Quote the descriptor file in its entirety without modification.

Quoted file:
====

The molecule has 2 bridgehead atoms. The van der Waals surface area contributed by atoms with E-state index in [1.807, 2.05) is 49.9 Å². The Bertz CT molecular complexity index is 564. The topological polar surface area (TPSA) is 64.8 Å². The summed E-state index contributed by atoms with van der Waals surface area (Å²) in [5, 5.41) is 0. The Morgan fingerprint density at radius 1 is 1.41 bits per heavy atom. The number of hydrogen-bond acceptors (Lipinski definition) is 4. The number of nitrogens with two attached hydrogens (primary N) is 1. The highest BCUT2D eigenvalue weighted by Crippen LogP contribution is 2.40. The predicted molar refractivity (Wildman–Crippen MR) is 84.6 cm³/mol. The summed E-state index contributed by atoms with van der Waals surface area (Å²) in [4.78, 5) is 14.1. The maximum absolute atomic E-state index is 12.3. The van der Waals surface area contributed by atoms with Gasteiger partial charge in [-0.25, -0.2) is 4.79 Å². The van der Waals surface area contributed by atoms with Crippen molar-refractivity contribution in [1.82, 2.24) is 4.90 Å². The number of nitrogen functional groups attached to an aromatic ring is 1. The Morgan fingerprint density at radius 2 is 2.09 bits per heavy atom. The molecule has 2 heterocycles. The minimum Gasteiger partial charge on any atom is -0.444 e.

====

The molecule has 2 bridgehead atoms. The van der Waals surface area contributed by atoms with E-state index in [1.807, 2.05) is 49.9 Å². The Bertz CT molecular complexity index is 564. The topological polar surface area (TPSA) is 64.8 Å². The summed E-state index contributed by atoms with van der Waals surface area (Å²) in [5, 5.41) is 0. The Morgan fingerprint density at radius 1 is 1.41 bits per heavy atom. The number of hydrogen-bond acceptors (Lipinski definition) is 4. The number of nitrogens with two attached hydrogens (primary N) is 1. The highest BCUT2D eigenvalue weighted by Crippen LogP contribution is 2.40. The predicted molar refractivity (Wildman–Crippen MR) is 84.6 cm³/mol. The summed E-state index contributed by atoms with van der Waals surface area (Å²) in [4.78, 5) is 14.1. The maximum absolute atomic E-state index is 12.3. The van der Waals surface area contributed by atoms with Gasteiger partial charge in [-0.25, -0.2) is 4.79 Å². The van der Waals surface area contributed by atoms with Crippen molar-refractivity contribution in [1.82, 2.24) is 4.90 Å². The number of nitrogen functional groups attached to an aromatic ring is 1. The Morgan fingerprint density at radius 2 is 2.09 bits per heavy atom. The molecule has 2 heterocycles. The minimum Gasteiger partial charge on any atom is -0.444 e.